Many boards are only just starting to measure culture effectively. In our latest Grant Thornton FTSE 350 Corporate Governance Review, only 43 out of 276 organisations had got as far as developing a culture dashboard as a way of measuring culture in the workplace, and only 15% of FTSE 350 boards said that identifying and monitoring culture in this hybrid world was a priority this year. That’s surprising given the degree of volatility that is happening in business and markets. These are just two examples of where boards are not yet seeing the red flags and putting pressure on management and business to step up.
3 Dynamic succession planning
Boards should be holding the business to account on succession planning and taking the changes in working culture and future needs seriously. Yet few succession plans are anywhere near dynamic or comprehensive enough. Nomination chairs tell us of a reluctance to produce detailed plans given the fast-moving business environment. Succession planning is seen as an activity that lacks value and was more relevant when workforce retention was stable and candidate mobility less prevalent – a fixed mindset.
What if succession planning were a more dynamic activity? What if it enabled the business to use the frame of a growth mindset to look at where it wants to be in five, seven, 10 years? What sort of culture will that require? How will governance and risk be managed? That’s a growth mindset; that’s hybrid.
4 Champion inclusivity
Then there is diversity at board level. A fixed mindset involves making new hires simply to achieve minimum quota targets on the board. A growth mindset explores what the business will require to ensure future growth, and what skills will be needed to support an inclusive hybrid culture that will underpin growth.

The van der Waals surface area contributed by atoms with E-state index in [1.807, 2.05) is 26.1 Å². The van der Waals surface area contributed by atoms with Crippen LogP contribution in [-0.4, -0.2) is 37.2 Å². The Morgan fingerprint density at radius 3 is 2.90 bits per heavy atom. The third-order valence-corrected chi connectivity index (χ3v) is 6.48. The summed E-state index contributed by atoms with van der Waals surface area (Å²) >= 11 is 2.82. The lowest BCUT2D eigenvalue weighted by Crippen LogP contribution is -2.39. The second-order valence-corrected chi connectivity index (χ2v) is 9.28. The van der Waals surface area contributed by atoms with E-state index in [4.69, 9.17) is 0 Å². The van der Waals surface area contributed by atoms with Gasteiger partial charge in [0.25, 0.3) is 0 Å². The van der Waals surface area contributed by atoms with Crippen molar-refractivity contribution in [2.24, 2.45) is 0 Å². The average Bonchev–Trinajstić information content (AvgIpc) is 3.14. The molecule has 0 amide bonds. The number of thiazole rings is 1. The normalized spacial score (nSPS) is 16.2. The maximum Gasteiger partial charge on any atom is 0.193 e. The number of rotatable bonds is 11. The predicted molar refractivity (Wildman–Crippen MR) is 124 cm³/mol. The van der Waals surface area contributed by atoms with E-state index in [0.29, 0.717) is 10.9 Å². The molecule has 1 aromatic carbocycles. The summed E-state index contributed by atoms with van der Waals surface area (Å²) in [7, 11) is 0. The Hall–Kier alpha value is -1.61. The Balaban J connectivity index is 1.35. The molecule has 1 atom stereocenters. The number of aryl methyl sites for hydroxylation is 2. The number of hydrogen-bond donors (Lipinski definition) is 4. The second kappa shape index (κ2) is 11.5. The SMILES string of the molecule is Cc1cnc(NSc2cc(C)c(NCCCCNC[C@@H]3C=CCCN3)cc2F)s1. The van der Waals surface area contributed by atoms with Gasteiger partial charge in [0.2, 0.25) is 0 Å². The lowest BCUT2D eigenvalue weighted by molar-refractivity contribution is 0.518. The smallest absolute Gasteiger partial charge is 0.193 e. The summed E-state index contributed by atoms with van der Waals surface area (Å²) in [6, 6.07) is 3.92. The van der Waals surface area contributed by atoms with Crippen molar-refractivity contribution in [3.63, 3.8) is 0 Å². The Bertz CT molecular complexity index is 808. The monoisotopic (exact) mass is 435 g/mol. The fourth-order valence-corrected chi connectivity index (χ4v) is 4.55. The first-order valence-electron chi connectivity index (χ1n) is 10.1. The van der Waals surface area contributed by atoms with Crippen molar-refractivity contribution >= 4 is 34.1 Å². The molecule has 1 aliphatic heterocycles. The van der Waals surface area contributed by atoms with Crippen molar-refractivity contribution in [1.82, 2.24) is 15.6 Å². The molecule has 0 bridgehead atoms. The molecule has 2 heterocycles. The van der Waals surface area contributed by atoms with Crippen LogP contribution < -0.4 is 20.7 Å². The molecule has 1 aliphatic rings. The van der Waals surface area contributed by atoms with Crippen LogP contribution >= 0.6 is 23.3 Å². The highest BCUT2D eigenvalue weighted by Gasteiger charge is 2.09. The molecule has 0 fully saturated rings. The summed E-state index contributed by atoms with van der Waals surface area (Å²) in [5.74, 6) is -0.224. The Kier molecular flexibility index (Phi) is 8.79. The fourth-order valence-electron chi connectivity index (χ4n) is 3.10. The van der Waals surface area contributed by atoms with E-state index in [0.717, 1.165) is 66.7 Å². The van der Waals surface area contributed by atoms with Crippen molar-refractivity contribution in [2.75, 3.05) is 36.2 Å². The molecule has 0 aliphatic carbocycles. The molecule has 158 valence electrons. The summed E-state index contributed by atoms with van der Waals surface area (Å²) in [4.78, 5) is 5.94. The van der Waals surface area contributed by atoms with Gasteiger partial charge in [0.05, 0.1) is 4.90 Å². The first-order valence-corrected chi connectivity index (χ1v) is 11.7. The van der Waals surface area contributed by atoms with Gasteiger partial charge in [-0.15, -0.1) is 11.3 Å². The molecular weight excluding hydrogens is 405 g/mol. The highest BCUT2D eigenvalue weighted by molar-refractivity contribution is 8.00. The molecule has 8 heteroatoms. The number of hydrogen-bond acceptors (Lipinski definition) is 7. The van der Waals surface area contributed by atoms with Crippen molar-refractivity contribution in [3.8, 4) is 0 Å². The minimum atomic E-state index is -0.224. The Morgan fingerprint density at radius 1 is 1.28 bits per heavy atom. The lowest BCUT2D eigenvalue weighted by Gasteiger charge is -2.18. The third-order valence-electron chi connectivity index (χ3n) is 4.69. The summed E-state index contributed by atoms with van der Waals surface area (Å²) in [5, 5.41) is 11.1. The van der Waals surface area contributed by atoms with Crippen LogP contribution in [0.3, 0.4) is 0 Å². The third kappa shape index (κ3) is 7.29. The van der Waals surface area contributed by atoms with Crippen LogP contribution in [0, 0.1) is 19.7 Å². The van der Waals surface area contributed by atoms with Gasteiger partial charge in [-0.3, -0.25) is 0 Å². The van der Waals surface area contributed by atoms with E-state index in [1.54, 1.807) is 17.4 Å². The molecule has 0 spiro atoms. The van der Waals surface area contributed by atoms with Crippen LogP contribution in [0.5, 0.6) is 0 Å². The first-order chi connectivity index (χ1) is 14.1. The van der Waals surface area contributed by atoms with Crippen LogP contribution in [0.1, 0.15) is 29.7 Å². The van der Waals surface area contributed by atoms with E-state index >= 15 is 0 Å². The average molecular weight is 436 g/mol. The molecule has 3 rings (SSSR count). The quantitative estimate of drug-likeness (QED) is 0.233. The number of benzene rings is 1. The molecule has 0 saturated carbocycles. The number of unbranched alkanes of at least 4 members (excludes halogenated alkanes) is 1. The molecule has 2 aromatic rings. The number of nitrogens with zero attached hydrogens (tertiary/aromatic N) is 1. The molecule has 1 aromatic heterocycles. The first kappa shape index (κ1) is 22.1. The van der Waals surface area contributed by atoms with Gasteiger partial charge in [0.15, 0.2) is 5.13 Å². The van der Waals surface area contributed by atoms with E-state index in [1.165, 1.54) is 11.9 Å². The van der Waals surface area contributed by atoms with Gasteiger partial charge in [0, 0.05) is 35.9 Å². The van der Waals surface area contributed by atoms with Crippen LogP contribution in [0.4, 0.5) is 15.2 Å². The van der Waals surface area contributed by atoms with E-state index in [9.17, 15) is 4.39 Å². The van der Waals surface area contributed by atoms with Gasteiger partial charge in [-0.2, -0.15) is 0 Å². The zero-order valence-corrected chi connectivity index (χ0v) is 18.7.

The FCA’s new diversity listing rules LR 9.8.6R(9) and LR 14.3.33R(1) state that board diversity targets should include a minimum of 40% women on the board, as well as one of the senior board positions of chair, CEO, senior independent director (SID) or CFO being female. Furthermore, a minimum of one member of the board should be from a minority ethnic background. It’s a start, but by no means representative of society today.
In closing, let us return to the purpose of this article to explore what is meant by hybrid cultures and how can boards lead the change. This is about more than the wellbeing of people working from home. Hybrid cultures concern the wellbeing of the whole organisation and systems in which they operate. Thinking will require time to develop but the questions should be holding the board’s attention now.
What does an organisation feel like to work in that has taken seriously the concept of developing a hybrid culture – and what role do NEDs have in making that happen?
This blog is written by Karen Brice, Director, Governance and Board Adviser at Grant Thornton UK LLP. Grant Thornton has partnered with NEDonBoard to provide educational and insightful content to our community of influential board members. Get in touch if you’d like to speak to Karen about the ways you can successfully deliver a hybrid culture in your organisation.